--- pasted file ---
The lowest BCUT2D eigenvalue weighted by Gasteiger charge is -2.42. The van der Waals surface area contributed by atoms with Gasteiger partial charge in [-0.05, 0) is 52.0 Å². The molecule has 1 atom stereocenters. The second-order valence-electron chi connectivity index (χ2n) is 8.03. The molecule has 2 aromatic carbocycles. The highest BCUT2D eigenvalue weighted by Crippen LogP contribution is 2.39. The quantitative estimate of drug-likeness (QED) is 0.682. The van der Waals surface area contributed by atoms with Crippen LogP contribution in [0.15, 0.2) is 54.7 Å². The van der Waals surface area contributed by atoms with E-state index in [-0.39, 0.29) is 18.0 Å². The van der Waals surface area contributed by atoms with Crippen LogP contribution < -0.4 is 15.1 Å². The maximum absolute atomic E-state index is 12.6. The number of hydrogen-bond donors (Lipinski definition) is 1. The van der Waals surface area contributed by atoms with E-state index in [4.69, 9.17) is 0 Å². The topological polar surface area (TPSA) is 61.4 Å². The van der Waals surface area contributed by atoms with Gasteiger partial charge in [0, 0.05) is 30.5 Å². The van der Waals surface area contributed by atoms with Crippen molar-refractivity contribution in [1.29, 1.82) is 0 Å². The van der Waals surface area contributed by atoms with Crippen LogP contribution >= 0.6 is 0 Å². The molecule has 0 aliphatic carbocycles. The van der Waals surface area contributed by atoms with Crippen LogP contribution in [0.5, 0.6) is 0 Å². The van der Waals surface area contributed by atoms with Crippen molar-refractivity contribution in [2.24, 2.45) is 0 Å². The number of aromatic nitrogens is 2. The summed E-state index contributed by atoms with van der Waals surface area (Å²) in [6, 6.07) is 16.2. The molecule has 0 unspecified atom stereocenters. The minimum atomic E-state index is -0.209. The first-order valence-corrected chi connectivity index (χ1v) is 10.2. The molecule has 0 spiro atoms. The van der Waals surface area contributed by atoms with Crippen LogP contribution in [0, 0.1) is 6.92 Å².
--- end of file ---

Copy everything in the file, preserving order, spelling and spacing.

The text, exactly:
The lowest BCUT2D eigenvalue weighted by Gasteiger charge is -2.42. The van der Waals surface area contributed by atoms with Gasteiger partial charge in [-0.05, 0) is 52.0 Å². The molecule has 1 atom stereocenters. The second-order valence-electron chi connectivity index (χ2n) is 8.03. The molecule has 2 aromatic carbocycles. The highest BCUT2D eigenvalue weighted by Crippen LogP contribution is 2.39. The quantitative estimate of drug-likeness (QED) is 0.682. The van der Waals surface area contributed by atoms with Crippen LogP contribution in [0.15, 0.2) is 54.7 Å². The van der Waals surface area contributed by atoms with E-state index in [-0.39, 0.29) is 18.0 Å². The van der Waals surface area contributed by atoms with Crippen LogP contribution < -0.4 is 15.1 Å². The maximum absolute atomic E-state index is 12.6. The number of hydrogen-bond donors (Lipinski definition) is 1. The van der Waals surface area contributed by atoms with E-state index in [4.69, 9.17) is 0 Å². The topological polar surface area (TPSA) is 61.4 Å². The van der Waals surface area contributed by atoms with Gasteiger partial charge in [0, 0.05) is 30.5 Å². The van der Waals surface area contributed by atoms with Crippen molar-refractivity contribution in [1.29, 1.82) is 0 Å². The van der Waals surface area contributed by atoms with Crippen LogP contribution >= 0.6 is 0 Å². The molecule has 0 aliphatic carbocycles. The van der Waals surface area contributed by atoms with Crippen LogP contribution in [0.5, 0.6) is 0 Å². The van der Waals surface area contributed by atoms with Crippen molar-refractivity contribution in [2.24, 2.45) is 0 Å². The number of aromatic nitrogens is 2. The summed E-state index contributed by atoms with van der Waals surface area (Å²) in [6, 6.07) is 16.2. The molecule has 0 unspecified atom stereocenters. The minimum atomic E-state index is -0.209. The first-order valence-corrected chi connectivity index (χ1v) is 10.2. The molecule has 0 spiro atoms. The van der Waals surface area contributed by atoms with Crippen LogP contribution in [0, 0.1) is 6.92 Å².